Thursday, July 23, 2009

The World's Worst Tourists

As we get ready for our trip to Germany to celebrate the 90th birthday of Agnes's father, I've been observing the hordes of tourists that descend upon Washington, DC, at this time every year. I'm looking for pointers on how not to be a tourist. Some of the reasons tourists are hated in DC include:

Jaywalking ...

Insistence on standing on the left side of the Metro escalators, blocking those of us who are in a hurry to catch a train; and,

Reaching the top or bottom of an escalator and immediately stopping to get their bearings, so that the still-moving escalators roll you right into them.

Are Americans the same when we travel outside the country? Do we do stupid touristy things? Is the "Ugly American" still a valid stereotype?

Maybe not. At least, maybe not completely.

According to this article from the French news agency AFP which reported the results of a study of the global hotel industry, the French are the world's worst tourists. They are described as rude, penny-pinching, and terrible at foreign languages. At the other end of the spectrum, Japanese are characterized as clean and tidy, polite, quiet and uncomplaining; along with the Japanese, Canadians are reported to be the least likely to complain loudly when things don't go right or meet their expectations. Sharing the bottom rung of the yucky tourist ladder with the French are Greeks and Spaniards. The French did score some positive points, however, for elegance (a category in which they placed third), discretion, and cleanliness.

British tourists took second place for their overall behavior, politeness, quietness and (oddly enough) elegance, taking a surprise second place in dress sense only to the Italians.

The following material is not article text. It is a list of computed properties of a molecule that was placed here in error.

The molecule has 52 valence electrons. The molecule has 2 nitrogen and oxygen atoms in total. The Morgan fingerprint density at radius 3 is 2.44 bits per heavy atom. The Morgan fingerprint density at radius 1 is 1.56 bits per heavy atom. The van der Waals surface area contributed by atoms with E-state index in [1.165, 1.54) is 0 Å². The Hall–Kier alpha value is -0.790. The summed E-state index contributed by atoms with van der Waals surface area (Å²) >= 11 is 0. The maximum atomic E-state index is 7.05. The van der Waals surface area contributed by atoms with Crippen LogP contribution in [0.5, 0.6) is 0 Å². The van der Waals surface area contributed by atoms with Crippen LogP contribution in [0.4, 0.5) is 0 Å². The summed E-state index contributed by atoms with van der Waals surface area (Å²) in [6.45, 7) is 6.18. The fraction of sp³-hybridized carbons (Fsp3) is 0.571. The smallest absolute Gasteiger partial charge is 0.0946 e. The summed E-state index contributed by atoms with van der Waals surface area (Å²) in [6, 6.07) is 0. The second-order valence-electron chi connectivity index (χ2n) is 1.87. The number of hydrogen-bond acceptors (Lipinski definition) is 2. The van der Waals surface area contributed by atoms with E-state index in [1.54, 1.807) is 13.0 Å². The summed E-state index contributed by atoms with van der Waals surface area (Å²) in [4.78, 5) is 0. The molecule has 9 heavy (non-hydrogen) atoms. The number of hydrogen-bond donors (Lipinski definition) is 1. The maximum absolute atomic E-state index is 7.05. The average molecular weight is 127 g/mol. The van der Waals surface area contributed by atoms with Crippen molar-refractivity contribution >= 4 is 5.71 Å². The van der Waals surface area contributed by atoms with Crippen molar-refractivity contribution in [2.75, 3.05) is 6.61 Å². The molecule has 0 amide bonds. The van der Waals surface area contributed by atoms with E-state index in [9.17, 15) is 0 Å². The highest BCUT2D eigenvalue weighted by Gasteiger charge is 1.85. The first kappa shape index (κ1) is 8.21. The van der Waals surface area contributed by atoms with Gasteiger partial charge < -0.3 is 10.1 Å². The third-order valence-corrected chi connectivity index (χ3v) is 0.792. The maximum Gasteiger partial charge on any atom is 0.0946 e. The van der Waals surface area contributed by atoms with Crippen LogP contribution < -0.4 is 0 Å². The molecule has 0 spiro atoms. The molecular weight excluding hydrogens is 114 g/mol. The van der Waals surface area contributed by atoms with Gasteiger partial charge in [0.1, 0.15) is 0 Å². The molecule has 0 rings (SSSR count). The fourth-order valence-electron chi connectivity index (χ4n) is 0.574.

We so-called Ugly Americans were rated as more likely than the French to try to speak the local language (the French don't really recognize the existence of a language other than French, anyhow), and we tend to be the most generous tippers. On the other hand, Americans are said to be the least tidy, the loudest, the worst complainers, and the most badly dressed.

Looks like I have my work cut out for me. So far, here's how I think I stack up:

Speak the local language - yes.

Quiet and polite - well, generally yes, although I'm less likely to suffer fools gladly than I used to be.

Tip generously - yes, with appropriate guidance from Agnes.

Don't dress like a garish American tourist - Agnes makes sure of that.

Don't stick my gum on walls or kiss inanimate objects (read more here) - check.

Looks like I'm ready. We leave on Tuesday...I'll let you know how it comes out.

Have a good day. More thoughts tomorrow.



Amanda said...

From what you've told us about your German, it sounds like you won't stand out as a tourist at all.

The thing I noticed about American tourists is that in general, they smile a lot. BIG SMILES....goes with the loudness I guess.

anOCgirl said...

you know, when i travel, i honestly do my best to avoid looking by a tourist. how do i do this? by conducting extensive research about the travel destination before going there. i would hate to act like a dc tourist in some other city because i know how tourists are viewed here and the last thing i want to be is a nuisance to the locals.

heck, i'm so self-conscious about looking like a tourist that i only carry pocket maps with me and i sneakily take a glance at them when i need to.

also, i avoid the fanny pack :)

Melissa B. said...

We cut across 15th street by the Washington Monument the other day. Tourists were dashing to and fro, and we almost hit a couple. It's a game of chicken we often play with the kind folks from Ohio and Kansas. We've never hit anyone...but we've come close. Enjoy your trip to Germany!

Leslie David said...

Have a great time and take lots of pictures (I know you will). So I won't see you at the studio until 8/14? Will you keep up the blog while on your trip or will we have to wait until you get back?

As for looking like an American, I must have blended in OK in Paris when a woman came up to me on the streets and started speaking French to me. I don't speak French. I also don't speak Catalan and it's been over 30 years since I've tried to speak Spanish and over 45 years since I spoke Portuguese, so I have a phrase book and Portuguese dictionary to take with me on the trip, which should be fun as I puzzle out exactly which bus and which train to get on while traveling. Maybe if I'm well dressed but looking puzzled someone will help me out and OC's right--a big smile goes a long way.

Jean-Luc Picard said...

The British like to shout slowly if someone doesn't understand them.

Mike said...

"Don't dress like a garish American tourist"

So you're not going to take your Borat outfit along?